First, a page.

Raul Jimenez is back in the Wolves starting eleven. The Mexican striker scored his first goal since returning from a skull fracture in the 2-1 win over Burnley on Saturday, and will hope to continue his goalscoring form in the coming weeks.
The raul jimenez injury update is a blog post by Raul Jimenez about his latest injury. In the article, he talks about how it took him a lot of time to recover and get back on the pitch.
During Wolves’ Premier League comeback against Leicester, Raul Jimenez gestures to a teammate.
Raul Jimenez, the Wolves striker, says he “feels like a footballer again” after returning to the Premier League nine months after fracturing his skull.
In Wolves’ opening-day loss to Leicester, the 30-year-old played the whole 90 minutes.
It was his first competitive encounter since suffering a severe injury against Arsenal.
“I always imagined that after my rehabilitation, I’d be back doing what I love,” Jimenez said.
“I never considered ending my career. That was a possibility, but I was always sure that I would return.”
During the game, Jamie Vardy, who scored the game’s lone goal, and other Leicester players praised Jimenez on his return from a career-threatening injury.
When he plays today, Jimenez is required to wear a protective headguard that has been customized to his liking – and he felt “very comfortable” during the weekend.
“There have been various headguards since I began practicing with the team,” he said. “I feel confident, but if it were up to me, I wouldn’t wear it. I’d play normal.”
“The physicians said that it was a precautionary measure. It may be more hazardous for me right now than for any other player. I’m well aware that I must stand in the same line as the physicians and surgeons.”
Nuno’s injury to Jimenez was severe.
Jimenez is not required to avoid heading the ball during training, but he and the club’s medical staff do keep track of how many he does.
He has no recollection of the event from last November and just remembers putting his things in the changing room after a stroll around the Emirates field. He wakes up in the hospital the next thing he recalls.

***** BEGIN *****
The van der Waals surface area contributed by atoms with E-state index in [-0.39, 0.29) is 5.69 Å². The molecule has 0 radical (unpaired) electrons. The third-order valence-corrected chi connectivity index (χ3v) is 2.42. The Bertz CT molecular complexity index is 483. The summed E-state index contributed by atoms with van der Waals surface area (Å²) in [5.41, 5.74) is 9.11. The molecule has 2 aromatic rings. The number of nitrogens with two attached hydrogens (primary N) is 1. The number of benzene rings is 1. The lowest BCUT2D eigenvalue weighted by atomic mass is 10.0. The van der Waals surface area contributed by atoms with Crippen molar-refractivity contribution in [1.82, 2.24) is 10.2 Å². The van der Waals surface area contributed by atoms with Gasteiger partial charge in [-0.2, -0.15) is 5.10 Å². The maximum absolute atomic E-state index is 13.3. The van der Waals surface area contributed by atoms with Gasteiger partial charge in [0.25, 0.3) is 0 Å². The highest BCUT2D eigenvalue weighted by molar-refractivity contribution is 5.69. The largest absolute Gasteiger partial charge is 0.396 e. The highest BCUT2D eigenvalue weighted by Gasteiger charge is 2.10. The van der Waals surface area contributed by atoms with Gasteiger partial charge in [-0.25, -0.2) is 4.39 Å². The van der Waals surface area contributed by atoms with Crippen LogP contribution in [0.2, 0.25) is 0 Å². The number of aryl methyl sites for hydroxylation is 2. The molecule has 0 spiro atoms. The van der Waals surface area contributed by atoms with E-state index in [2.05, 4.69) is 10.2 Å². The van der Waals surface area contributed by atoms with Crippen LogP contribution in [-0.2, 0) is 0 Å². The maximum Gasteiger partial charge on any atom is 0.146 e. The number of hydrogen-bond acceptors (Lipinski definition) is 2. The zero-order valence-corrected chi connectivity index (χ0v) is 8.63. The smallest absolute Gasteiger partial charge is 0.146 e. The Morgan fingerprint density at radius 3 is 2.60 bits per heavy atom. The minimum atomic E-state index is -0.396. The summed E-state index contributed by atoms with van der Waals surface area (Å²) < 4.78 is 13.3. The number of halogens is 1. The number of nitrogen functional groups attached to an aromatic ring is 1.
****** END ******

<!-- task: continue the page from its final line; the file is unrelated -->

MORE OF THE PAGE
That may explain why the Mexican was able to see David Luiz’s headbutt – and even requested Wolves’ physios to give him various angles so he could comprehend what occurred.
The most frustrating aspect of Jimenez’s lengthy rehabilitation, he said, was feeling healthy enough to play at the conclusion of last season, only to be informed by doctors that his skull wasn’t ready for the rigors of top-flight football.
“It’s something you can’t feel because you feel well, you feel prepared, and then the MRI or scans reveal that it wasn’t completely healed,” he said.
“That was the hardest part because you think you’re ready but you’re not.”
“It’s not like I hurt my knee or feel anything when I walk.” I was in a great mood at the time, but it wasn’t my turn yet.
“I believe I did a good job on it.” Even though I knew it would be tough, I had to wait nearly three months to play again after receiving notification that I would not be participating last season until this season.
“In the time, it was simply a shock, but 10 minutes later, I thought to myself, “OK, I need to keep recovering, keep doing what I’m doing to be ready for next season.” I was only concerned with my rehabilitation.”
On Sunday, Wolves visit Tottenham, and Jimenez will meet their former manager Nuno Espirito Santo in what he expects to be an emotional encounter.
The frontman said, ” “It’s going to be fantastic. During the last several months, he’s been very helpful. He was last seen three weeks ago. He expressed his delight at seeing me play again.”
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